Way back in 2005, when Will Wright unveiled Spore to an astonished crowd at GDC, there was one particular part of the demo that seemed to generate buzz: procedural dance. Spore uses player input to generate everything from a creature’s walk animation to its mode of social interaction, but it was the ability to take a novel body shape and make it dance that seemed to excite people’s imaginations the most. Yet Spore took the easy road: None of the creatures look like human beings, which means we have no idea what they’re supposed to dance like. Spore basically just defined dancing as rhythmic movement, sometimes around a fire; that’s not a bad definition by any means, but it’s also nowhere near good enough to generate lifelike human dance.
Now, with the introduction of advanced machine learning techniques, computers are starting to do the real thing: learn and generate dance moves for a human skeleton that look realistic and genuinely dance-like to the average human observer. The neural network software lab Peltarion has teamed up with the Lulu Art Group to create the catchily-named “Chor-rnn,” a self-taught, dancing human skeleton. Here’s the final animation, after 48-hours of learning:
Those two days were spent learning from motion-captured interpretive dance performed by human beings in from of depth-sensing Kinect cameras. The 5-hour collection (“corpus”) of dance data fed to the neural network determined the overall choreographic style of the motions, but the motions themselves are a new form of the same thing.
This has two major implications. One, it allows users to get truly unique generated content, distinct to every artist and the corpus of dance moves they show to the computer; two, it means that the computer made its new dance in roughly the same way a new human student might, by imitating a role model and introducing slight changes to be either reinforced or forgotten.
Below, you’ll see the state of the animation before any real training had been done: it’s a big bundle of lines.
However, we can see below that after about six hours of training, we can see that the network has learned the sorts of movements and joint rotations that have the ability to give rise to the movements in the corpus — in other words, the bundle of lines is not a person made of lines. A big improvement!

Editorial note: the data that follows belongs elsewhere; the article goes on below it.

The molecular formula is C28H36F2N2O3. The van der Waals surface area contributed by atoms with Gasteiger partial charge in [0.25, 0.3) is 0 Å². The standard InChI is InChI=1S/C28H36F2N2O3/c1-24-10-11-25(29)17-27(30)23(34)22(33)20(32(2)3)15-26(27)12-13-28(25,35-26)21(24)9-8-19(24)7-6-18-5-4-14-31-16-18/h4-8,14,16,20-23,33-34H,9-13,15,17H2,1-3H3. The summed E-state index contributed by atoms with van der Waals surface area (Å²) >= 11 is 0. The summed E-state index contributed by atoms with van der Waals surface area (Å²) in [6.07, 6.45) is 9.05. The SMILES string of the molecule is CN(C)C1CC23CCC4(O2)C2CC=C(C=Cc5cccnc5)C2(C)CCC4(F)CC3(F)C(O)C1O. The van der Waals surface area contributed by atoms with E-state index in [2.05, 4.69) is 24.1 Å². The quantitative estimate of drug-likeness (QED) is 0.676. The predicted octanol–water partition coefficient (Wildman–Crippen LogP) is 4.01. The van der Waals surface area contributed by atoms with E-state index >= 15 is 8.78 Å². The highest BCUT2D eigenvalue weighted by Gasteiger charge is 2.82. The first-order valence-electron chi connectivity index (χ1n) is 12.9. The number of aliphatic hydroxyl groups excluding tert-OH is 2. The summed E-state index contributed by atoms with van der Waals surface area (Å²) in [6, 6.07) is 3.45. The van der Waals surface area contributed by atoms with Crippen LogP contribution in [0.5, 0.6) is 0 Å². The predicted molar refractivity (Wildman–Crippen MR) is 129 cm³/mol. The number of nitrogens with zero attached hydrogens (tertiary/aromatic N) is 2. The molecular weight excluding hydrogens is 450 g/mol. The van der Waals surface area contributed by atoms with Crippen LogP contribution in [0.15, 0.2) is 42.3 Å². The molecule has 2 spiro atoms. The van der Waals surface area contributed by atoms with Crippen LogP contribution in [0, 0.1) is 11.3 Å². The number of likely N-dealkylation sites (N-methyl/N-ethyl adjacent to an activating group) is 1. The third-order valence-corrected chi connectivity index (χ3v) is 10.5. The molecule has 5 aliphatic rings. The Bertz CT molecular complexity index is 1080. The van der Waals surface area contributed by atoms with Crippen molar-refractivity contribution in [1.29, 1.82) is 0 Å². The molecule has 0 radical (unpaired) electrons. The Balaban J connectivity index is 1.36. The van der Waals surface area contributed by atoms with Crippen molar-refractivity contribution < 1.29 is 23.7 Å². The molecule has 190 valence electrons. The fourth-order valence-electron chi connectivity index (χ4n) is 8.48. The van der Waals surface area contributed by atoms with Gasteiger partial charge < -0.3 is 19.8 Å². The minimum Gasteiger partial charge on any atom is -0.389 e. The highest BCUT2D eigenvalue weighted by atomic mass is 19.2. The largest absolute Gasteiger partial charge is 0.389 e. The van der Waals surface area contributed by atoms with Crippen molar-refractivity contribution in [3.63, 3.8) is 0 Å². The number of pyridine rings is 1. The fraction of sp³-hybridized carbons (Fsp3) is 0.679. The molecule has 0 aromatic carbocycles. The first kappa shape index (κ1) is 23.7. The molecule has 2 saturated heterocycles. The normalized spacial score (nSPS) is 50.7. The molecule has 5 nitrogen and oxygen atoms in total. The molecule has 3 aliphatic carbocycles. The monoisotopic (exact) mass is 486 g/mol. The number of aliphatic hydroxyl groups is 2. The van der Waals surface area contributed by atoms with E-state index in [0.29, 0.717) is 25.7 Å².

The study’s authors want their work to be a “creativity catalyst” for artists, allowing them to have their own work parroted back to them by a non-biased observer. They envision a future in which artists might be inspired by a computer’s take on their own work, creating new computer-inspired art and feeding that back to the computer for more auto-innovation, and perhaps another round of the cycle. That’s achievable, since rather than a Google-level supercomputer this team crunched their motion capture data with four of Nvidia’s Titan X consumer graphics cards. That means it’s within the means of most groups.
Just in general, though, the ability of a computer to even seem to generate true art is a huge conceptual barrier. Linguistic arts contain so much specific, nested meaning that arts like poetry will likely remain locked off to computers for some time. But visual art is often more abstract, allowing more blind, computer-style experimentation to result in aesthetically pleasing results.
Quite frankly, a possible outcome of auto-generating slightly innovative art like this may not be to kill the human creation of art, but to kill the human creation of boring art. Once neural networks have removed all need for humans to do obvious, purely iterative progression on past work, perhaps all we’ll have left is true inspiration and genius. That sounds great — but it could also reveal the depressingly low proportion of people who are truly capable of that level of creativity.
Now read: Artificial neural networks are changing the world. What are they?